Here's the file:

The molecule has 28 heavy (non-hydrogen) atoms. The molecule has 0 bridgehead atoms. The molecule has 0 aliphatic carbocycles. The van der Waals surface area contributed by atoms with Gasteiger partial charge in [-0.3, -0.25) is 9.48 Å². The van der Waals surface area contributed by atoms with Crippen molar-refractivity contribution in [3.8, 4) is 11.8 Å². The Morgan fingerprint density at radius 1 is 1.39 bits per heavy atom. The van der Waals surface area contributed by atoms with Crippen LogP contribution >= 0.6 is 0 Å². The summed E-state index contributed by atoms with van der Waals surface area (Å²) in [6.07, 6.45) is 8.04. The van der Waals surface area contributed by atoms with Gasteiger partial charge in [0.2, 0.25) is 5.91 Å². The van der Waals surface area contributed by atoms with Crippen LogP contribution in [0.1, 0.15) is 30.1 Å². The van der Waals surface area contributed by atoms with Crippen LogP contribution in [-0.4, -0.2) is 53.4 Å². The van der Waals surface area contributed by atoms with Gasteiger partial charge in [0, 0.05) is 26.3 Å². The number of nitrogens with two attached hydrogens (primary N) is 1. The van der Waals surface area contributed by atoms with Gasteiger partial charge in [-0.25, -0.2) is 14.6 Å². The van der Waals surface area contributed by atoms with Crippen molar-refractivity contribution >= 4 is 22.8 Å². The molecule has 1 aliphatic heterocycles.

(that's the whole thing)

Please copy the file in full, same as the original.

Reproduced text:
The molecule has 28 heavy (non-hydrogen) atoms. The molecule has 0 bridgehead atoms. The molecule has 0 aliphatic carbocycles. The van der Waals surface area contributed by atoms with Gasteiger partial charge in [-0.3, -0.25) is 9.48 Å². The van der Waals surface area contributed by atoms with Crippen molar-refractivity contribution in [3.8, 4) is 11.8 Å². The Morgan fingerprint density at radius 1 is 1.39 bits per heavy atom. The van der Waals surface area contributed by atoms with Crippen LogP contribution >= 0.6 is 0 Å². The summed E-state index contributed by atoms with van der Waals surface area (Å²) in [6.07, 6.45) is 8.04. The van der Waals surface area contributed by atoms with Gasteiger partial charge in [0.2, 0.25) is 5.91 Å². The van der Waals surface area contributed by atoms with Crippen LogP contribution in [0.1, 0.15) is 30.1 Å². The van der Waals surface area contributed by atoms with Crippen LogP contribution in [-0.4, -0.2) is 53.4 Å². The van der Waals surface area contributed by atoms with Gasteiger partial charge in [0, 0.05) is 26.3 Å². The number of nitrogens with two attached hydrogens (primary N) is 1. The van der Waals surface area contributed by atoms with Gasteiger partial charge in [-0.25, -0.2) is 14.6 Å². The van der Waals surface area contributed by atoms with Crippen molar-refractivity contribution >= 4 is 22.8 Å². The molecule has 1 aliphatic heterocycles.